And notice again, that John is using that frequent word, “truth, truth, truth,” just like he did in 2 John: “to the elect lady whom I love in the truth, you follow the truth.” “To Gaius, whom I love in the truth.” What was Gaius' secret? He was a lover of the truth. He meditated on the word of God. The scripture was his love, and he walked personally according to verse three, in the truth. And others were testifying. People who were coming in and out of the church said, “You know, that Gaius is such a blessing. He stands up for the truth. He’s not afraid to speak it. He knows the word. He is consistent in his walk. Psalm 1: “Blessed is the man who does not walk in the counsel of the ungodly, nor stands in the way of the sinners, nor sits in the seat of the scornful, but his delight is in the law of the Lord and in His law does he meditate day and night. He will be like a tree planted by the rivers of water, that brings forth its fruit in its season, its leaf also does not wither; and whatsoever he does prospers.” It’s a consistency about his walk.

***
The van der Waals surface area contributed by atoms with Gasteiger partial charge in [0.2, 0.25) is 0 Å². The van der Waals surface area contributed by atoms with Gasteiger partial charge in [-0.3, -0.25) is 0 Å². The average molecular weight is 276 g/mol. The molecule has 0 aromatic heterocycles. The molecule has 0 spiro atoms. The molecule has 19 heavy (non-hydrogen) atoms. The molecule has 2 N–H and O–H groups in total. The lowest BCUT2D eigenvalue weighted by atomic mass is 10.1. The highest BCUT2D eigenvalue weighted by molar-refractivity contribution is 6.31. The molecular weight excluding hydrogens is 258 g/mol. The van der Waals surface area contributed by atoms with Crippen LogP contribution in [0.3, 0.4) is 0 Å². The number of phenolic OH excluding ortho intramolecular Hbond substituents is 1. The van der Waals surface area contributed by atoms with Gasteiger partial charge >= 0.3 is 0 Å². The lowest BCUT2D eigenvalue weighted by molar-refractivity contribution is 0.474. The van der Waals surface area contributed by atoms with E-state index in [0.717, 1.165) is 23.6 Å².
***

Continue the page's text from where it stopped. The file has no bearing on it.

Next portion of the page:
Now, Gaius is commended in verse five, “Beloved, you do faithfully whatever you do for the brethren and for strangers, who have borne witness of your love before the church. If you send them forward on their journey in a manner worthy of God, you will do well.” What John is commending, is the fact that Gaius was a man of hospitality. Different people, as we said a couple weeks ago, would come into the church. They were itinerant. They would come in and give a message, or be an evangelist, or play their guitars, like Dennis. And Gaius would always welcome them into his own home. He was hospitable and people would testify, “This guy shares his home, his love, his life with us.” And he was a man of a good testimony because of his hospitality. And so he says, “you do faithfully whatever you do for brethren and for strangers.” Now, in the early church, when you would travel around, there were no hotels. You couldn't write a letter and say, “I’m coming to your town. I’ll be at the Holiday Inn across the street. We’re going to plan a convention at the convention center, have a big rally, and many souls will get saved.” Hotels in the early church were fleabag joints. And they were known for prostitution. And so Christians didn’t stay there. They depended upon the hospitality of other Christians in the towns that they ministered, and Gaius is one of the those faithful witnesses, who allowed people to come in. And by the way, hospitality is a requirement for those of us who are Christians- especially Christian leaders. One of the marks of a Christian leader is that he has to be hospitable and allow people to come in his own home. It’s one of the requirements for an elder and for a deacon. And the Bible also tells all of us to be careful that we entertain strangers, even people we’re not acquainted with. “For some have entertained angels without knowing it.” That verse has always intrigued me a little bit, because I’ve met some pretty strange people, and I just wonder, “you know, if they’re an angel, their disguised pretty well, but I’m not going to take a risk on it. I’m going to be nice to them.” I’d hate to stand before God and have that angel say, “this guy smurfed me one time.”